## Abstract

Electromagnetic resonance as the most important characteristic of metamaterials enables lots of exotic phenomena, such as invisible, negative refraction, man-made magnetism, etc. Conventional LC-resonance circuit model as the most authoritative and classic model is good at explaining and predicting the fundamental resonance wavelength of a metamaterial, while feels hard for high-order resonances, especially for resonance intensity (strength of resonance, determining on the performance and efficiency of metamaterial-based devices). In present work, via an easy-to-understand mass-spring model, we present a different and comprehensive insight for the resonance mechanism of metamaterials, through which both the resonance wavelengths (including the fundamental and high-order resonance wavelengths) and resonance intensities of metamaterials can be better understood. This developed theory has been well verified by different-material and different-structure resonators. This perspective will provide a broader space for exploring novel optical devices based on metamaterials (or metasurfaces).

© 2015 Optical Society of America

## 1. Introduction

In metamaterials, resonance can bend light, slow light, absorb light, and produce anomalous refraction or reflection [1, 2
], subwavelength-focusing [3], cloaking [4], wavefront-shaping [2, 5–9
], perfect absorber [10–15
]. In fact, resonance can also appear in conventional bulk materials, such as Ag, SiO_{2}, GaAs and CaCO_{3}, at ultraviolet wavelengths; however, which are too weak and hardly tunable, and not suitable for optical devices, especially for tunable optical devices. Metamaterials as manmade resonators, both the structure and material of which are designable, can exhibit a prominent resonance at any position of whole electromagnetic spectrum. As such, more and more high-performance and different-band optical devices and components, such as super lens [16–18
], super-compact phase shifter [19], ultra-thin absorber [20, 21
] and high-speed modulators [22, 23
], gradually appear in real life.

Here, we should bear in mind, the resonance wavelength and resonance intensity as the two most important characteristics of a metamaterial, radically determining the work band and performance of metamaterial-based devices, respectively. However, they are seldom systematically and comprehensively investigated by current reports. For example, LC-resonance circuit model was once thought to be the most effective model for understanding the working mechanism of metamaterials; moreover, so far it is still the most widely used model. Nevertheless, this model can only explain the fundamental resonance frequency, not predict high-order resonances often appearing in simulated and experimental results [14, 24–39 ], also can’t estimate the relative resonance intensities for different metamaterials. Similarly, in metamaterials, Mie resonance model [27] is often used to describe the high-order resonance behaviours; plasmonic resonance model [29] is good at explain the resonance frequencies, but not suit for predicting the resonance intensities of metamaterials; electrodynamics model [37] can perfectly interpret the multi-resonance effect of metamaterials; Babinet’s principle [38] is often used to predict resonance frequencies of complementary structure; and high order harmonic model [32, 35, 40 ] can only well explain the high-order resonance frequencies. In addition, to date, few reports clearly and specifically describe the occurrence regularity of resonances in a metamaterial; and more importantly, the resonance intensity of a metamaterial, determining the performances and efficiencies of metamaterial-based devices, the mechanism of which seems to be too complexity to attract researchers’ attention to explore so far.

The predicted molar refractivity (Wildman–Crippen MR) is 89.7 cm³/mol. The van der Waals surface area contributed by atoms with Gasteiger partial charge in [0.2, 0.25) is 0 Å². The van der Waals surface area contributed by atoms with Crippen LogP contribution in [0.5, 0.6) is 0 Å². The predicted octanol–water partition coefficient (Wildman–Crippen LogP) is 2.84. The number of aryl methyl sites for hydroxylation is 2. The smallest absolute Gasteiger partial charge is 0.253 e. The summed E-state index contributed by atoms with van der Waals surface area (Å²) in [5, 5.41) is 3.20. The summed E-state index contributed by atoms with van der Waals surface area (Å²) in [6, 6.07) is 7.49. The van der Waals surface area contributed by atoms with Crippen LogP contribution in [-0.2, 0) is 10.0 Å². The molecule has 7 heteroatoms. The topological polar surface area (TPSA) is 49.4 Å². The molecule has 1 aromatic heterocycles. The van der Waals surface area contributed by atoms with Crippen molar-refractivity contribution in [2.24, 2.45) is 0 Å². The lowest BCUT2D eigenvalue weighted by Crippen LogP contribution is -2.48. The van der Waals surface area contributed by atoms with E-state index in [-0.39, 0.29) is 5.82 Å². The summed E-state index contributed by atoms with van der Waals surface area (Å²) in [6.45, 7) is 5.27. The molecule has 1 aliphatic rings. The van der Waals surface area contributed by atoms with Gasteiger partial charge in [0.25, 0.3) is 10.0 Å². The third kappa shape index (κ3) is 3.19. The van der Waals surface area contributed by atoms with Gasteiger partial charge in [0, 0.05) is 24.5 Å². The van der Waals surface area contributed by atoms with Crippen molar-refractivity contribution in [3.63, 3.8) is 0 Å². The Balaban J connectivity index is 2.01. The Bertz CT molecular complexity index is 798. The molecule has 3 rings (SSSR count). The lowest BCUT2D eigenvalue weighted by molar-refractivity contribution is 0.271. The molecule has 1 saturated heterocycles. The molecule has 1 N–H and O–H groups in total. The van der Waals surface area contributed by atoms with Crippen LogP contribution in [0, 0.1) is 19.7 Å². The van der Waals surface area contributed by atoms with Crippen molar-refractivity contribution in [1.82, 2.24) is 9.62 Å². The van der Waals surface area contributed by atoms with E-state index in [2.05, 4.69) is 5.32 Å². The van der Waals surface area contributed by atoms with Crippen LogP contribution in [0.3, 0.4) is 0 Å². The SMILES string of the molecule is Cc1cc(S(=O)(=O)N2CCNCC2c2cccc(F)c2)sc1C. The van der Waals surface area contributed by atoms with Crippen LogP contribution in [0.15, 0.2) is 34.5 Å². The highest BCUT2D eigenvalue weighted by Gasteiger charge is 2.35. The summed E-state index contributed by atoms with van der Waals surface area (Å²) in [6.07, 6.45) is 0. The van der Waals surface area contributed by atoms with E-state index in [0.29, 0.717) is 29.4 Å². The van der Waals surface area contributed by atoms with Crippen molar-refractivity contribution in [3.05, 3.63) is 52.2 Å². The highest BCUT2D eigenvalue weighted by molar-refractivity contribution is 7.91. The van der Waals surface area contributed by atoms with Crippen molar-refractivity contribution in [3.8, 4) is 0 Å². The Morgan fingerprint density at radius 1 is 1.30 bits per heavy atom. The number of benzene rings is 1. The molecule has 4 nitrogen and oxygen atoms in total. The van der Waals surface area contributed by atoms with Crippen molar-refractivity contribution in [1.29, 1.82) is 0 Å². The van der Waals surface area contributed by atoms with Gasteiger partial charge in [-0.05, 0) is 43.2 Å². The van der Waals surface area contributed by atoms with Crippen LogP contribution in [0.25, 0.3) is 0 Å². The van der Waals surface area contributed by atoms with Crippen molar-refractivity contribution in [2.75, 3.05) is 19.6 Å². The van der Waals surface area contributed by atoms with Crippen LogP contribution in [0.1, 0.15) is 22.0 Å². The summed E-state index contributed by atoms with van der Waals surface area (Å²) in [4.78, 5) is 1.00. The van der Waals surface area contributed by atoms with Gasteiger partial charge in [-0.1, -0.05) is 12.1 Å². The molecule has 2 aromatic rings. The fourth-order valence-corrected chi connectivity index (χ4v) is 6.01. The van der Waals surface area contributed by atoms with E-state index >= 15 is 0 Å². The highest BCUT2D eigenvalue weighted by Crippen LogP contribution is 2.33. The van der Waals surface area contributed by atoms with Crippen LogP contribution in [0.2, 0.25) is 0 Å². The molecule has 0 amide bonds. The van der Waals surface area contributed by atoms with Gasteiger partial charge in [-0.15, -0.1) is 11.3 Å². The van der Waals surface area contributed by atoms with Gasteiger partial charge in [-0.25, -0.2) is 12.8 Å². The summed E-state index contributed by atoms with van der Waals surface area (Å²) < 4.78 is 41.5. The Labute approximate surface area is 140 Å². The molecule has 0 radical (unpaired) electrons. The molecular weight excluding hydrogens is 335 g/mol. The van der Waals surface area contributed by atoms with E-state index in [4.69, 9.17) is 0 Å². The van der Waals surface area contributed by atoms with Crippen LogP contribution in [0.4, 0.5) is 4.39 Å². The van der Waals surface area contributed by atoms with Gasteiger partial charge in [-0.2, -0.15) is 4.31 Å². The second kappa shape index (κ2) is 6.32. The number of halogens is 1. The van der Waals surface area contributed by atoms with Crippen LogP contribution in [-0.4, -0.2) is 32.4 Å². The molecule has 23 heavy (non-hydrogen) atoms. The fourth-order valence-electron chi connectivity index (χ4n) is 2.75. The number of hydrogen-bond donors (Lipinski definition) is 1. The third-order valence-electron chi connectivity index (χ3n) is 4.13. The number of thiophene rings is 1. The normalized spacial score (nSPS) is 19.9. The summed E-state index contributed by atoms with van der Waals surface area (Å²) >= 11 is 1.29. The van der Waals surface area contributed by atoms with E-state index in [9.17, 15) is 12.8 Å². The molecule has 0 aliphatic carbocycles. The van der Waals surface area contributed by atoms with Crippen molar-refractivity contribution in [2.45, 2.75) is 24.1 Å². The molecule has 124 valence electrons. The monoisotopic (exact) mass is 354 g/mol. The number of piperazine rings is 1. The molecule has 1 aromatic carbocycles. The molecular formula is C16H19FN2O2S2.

Obviously, a simple, systematical and comprehensive resonance mechanism of metamaterials will be significant for the whole metamaterial research. In fact, the mass-spring resonance model as a well-known and classical physical model can explain most of resonance phenomena, such as the resonance motion of a simple pendulum as well as molecular vibration. And in metamaterials, for example, via this model, Kats *et al* [41] have accurately captured the near- and far-field spectral features of linear optical antennas; Genevet *et al* [42] have investigated the two orthogonal resonance modes of V-shaped antennas. However, as far as we know, no one used this model to systemically analysis the resonance frequencies and resonance intensities of metamaterials.

In this paper, we firstly discuss the fundamental principle of resonance in metamaterials in detail, and propose a modified mass-spring resonance model for metamaterials, which can predict not only the fundamental resonance frequency and high-order resonance frequencies, but also the resonance intensity of metamaterials. To verify this modified model, we investigate the resonance characteristics of several classical different-structure and different-material resonators (or antennas). Results show that, resonance wavelengths (including fundamental and high-order resonance wavelengths) are approximately proportional to electrons’ effective path length (EPL); and resonance intensities are largely determined by the electric potential differences induced by incident waves and the density of electron participating in resonance motions in unit cells. In these validation procedures, we also find the resonance intensities of 2D metamaterials that made from doped semiconductors are usually lower than the resonance intensities of that made from metals, while semiconductor metamaterials can work as an intensity-tunable metamaterials distinctively different from common frequency-tunable metamaterials. We believe this easy-to-understanding resonance mechanism presented in this work may inspire a new insight in the design and optimization of metamaterial structures, and will be helpful for more-quickly exploring high-performance metamaterial-based devices.